A stamped piece of clay dating back to the First Temple period, whose inscription in ancient Hebrew states that it belonged to the “governor of the city” of Jerusalem, was recently discovered
during an archaeological dig in the Western Wall plaza and was recently presented to Jerusalem Mayor Nir Barkat.
Barkat said it is “very overwhelming to receive greetings from First Temple-period Jerusalem.”
Although the clay seal is small, measuring just 0.5 by 0.6 inches in diameter and 0.1 inches thick, the Israel Antiquities Authority (IAA) said its discovery is significant because it supports biblical accounts of a Jerusalem governorship that existed 2,700 years ago.
“This shows that already 2,700 years ago, Jerusalem, the capital of Israel, was a strong and central city,” Barkat said.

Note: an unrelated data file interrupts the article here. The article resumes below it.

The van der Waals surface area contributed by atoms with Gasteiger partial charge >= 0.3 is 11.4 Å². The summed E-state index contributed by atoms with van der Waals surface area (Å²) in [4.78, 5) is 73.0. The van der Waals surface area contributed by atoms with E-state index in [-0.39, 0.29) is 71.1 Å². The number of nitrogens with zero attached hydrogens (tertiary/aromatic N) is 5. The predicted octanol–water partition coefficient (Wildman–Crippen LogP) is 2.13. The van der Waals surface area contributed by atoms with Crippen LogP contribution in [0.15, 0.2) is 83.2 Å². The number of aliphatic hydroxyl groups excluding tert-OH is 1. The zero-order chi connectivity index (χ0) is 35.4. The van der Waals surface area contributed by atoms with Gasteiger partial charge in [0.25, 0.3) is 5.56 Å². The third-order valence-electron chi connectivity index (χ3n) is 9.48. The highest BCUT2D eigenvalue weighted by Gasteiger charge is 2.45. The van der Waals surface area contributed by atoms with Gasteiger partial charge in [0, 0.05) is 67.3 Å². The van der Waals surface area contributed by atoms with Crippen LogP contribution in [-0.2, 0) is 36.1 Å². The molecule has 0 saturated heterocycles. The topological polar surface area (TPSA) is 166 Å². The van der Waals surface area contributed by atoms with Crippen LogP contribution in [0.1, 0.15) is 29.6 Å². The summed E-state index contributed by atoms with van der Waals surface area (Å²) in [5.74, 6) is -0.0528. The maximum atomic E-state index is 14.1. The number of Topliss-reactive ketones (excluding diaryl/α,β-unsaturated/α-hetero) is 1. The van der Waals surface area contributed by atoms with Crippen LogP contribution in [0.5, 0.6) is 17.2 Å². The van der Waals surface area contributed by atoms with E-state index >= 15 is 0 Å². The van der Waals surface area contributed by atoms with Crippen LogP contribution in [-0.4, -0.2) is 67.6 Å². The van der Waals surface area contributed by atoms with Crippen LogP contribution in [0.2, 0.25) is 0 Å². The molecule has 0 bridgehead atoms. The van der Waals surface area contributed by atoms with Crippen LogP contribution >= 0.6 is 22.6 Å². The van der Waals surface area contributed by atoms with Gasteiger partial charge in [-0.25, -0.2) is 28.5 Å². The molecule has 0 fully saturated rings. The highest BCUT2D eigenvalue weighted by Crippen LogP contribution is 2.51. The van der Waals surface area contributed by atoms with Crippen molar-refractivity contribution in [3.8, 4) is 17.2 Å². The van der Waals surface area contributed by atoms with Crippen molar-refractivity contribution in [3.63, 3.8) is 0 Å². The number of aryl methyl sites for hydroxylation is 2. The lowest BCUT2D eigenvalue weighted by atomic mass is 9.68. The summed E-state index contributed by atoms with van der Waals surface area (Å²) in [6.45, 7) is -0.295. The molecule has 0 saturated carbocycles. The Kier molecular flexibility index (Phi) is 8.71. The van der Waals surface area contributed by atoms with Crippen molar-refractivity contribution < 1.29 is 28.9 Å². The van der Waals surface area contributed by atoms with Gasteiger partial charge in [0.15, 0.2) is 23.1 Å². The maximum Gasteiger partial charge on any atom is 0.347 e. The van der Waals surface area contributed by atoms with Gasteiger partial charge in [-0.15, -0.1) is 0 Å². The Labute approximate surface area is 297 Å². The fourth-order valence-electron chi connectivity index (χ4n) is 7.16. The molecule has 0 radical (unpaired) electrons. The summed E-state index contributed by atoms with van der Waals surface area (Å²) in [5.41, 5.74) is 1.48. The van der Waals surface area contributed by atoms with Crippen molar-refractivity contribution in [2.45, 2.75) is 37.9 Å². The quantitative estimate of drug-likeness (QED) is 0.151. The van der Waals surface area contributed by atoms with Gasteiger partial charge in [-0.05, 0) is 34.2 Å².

The seal was discovered in dust piles collected during the IAA’s conservationist operations in the area. The IAA’s Dr. Shlomit Weksler-Bdolah, who is involved with the Western Wall Plaza excavations in association with the Western Wall Heritage Foundation, said the seal “had been attached to an important transport and served as some sort of logo, or as a tiny souvenir, which was sent on behalf of the governor of the city.”
“This is the first time that such a sealing [has been] found in an authorized excavation,” Weksler-Bdolah said. JN